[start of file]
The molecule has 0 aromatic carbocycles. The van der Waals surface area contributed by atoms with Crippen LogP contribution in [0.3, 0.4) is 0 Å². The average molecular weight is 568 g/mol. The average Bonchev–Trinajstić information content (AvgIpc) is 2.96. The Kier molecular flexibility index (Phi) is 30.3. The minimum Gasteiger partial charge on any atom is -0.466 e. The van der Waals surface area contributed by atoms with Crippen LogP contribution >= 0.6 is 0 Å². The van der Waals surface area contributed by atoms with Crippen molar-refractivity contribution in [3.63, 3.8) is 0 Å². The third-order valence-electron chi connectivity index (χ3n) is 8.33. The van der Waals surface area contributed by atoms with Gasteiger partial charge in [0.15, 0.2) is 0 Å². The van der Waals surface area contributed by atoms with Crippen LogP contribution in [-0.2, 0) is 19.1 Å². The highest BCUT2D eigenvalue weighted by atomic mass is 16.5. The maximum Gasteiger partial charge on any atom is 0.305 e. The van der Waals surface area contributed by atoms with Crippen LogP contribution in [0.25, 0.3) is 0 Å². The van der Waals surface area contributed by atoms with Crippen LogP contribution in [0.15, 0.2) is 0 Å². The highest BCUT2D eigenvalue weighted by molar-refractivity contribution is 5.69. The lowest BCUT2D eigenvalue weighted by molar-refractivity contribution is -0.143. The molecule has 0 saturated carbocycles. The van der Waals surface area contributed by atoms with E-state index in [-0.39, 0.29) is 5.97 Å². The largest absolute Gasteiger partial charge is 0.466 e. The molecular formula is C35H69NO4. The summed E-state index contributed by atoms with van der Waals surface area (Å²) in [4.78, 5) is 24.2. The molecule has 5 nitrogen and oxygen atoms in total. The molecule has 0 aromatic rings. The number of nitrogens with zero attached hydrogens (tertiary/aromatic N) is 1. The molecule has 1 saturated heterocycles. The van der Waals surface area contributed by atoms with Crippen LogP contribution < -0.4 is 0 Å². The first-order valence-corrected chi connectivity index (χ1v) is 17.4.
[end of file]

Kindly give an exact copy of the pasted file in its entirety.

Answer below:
The molecule has 0 aromatic carbocycles. The van der Waals surface area contributed by atoms with Crippen LogP contribution in [0.3, 0.4) is 0 Å². The average molecular weight is 568 g/mol. The average Bonchev–Trinajstić information content (AvgIpc) is 2.96. The Kier molecular flexibility index (Phi) is 30.3. The minimum Gasteiger partial charge on any atom is -0.466 e. The van der Waals surface area contributed by atoms with Crippen LogP contribution >= 0.6 is 0 Å². The van der Waals surface area contributed by atoms with Crippen molar-refractivity contribution in [3.63, 3.8) is 0 Å². The third-order valence-electron chi connectivity index (χ3n) is 8.33. The van der Waals surface area contributed by atoms with Gasteiger partial charge in [0.15, 0.2) is 0 Å². The van der Waals surface area contributed by atoms with Crippen LogP contribution in [-0.2, 0) is 19.1 Å². The highest BCUT2D eigenvalue weighted by atomic mass is 16.5. The maximum Gasteiger partial charge on any atom is 0.305 e. The van der Waals surface area contributed by atoms with Crippen LogP contribution in [0.25, 0.3) is 0 Å². The van der Waals surface area contributed by atoms with Crippen LogP contribution in [0.15, 0.2) is 0 Å². The highest BCUT2D eigenvalue weighted by molar-refractivity contribution is 5.69. The lowest BCUT2D eigenvalue weighted by molar-refractivity contribution is -0.143. The molecule has 0 saturated carbocycles. The van der Waals surface area contributed by atoms with E-state index in [-0.39, 0.29) is 5.97 Å². The largest absolute Gasteiger partial charge is 0.466 e. The molecular formula is C35H69NO4. The summed E-state index contributed by atoms with van der Waals surface area (Å²) in [4.78, 5) is 24.2. The molecule has 5 nitrogen and oxygen atoms in total. The molecule has 0 aromatic rings. The number of nitrogens with zero attached hydrogens (tertiary/aromatic N) is 1. The molecule has 1 saturated heterocycles. The van der Waals surface area contributed by atoms with Crippen LogP contribution < -0.4 is 0 Å². The first-order valence-corrected chi connectivity index (χ1v) is 17.4.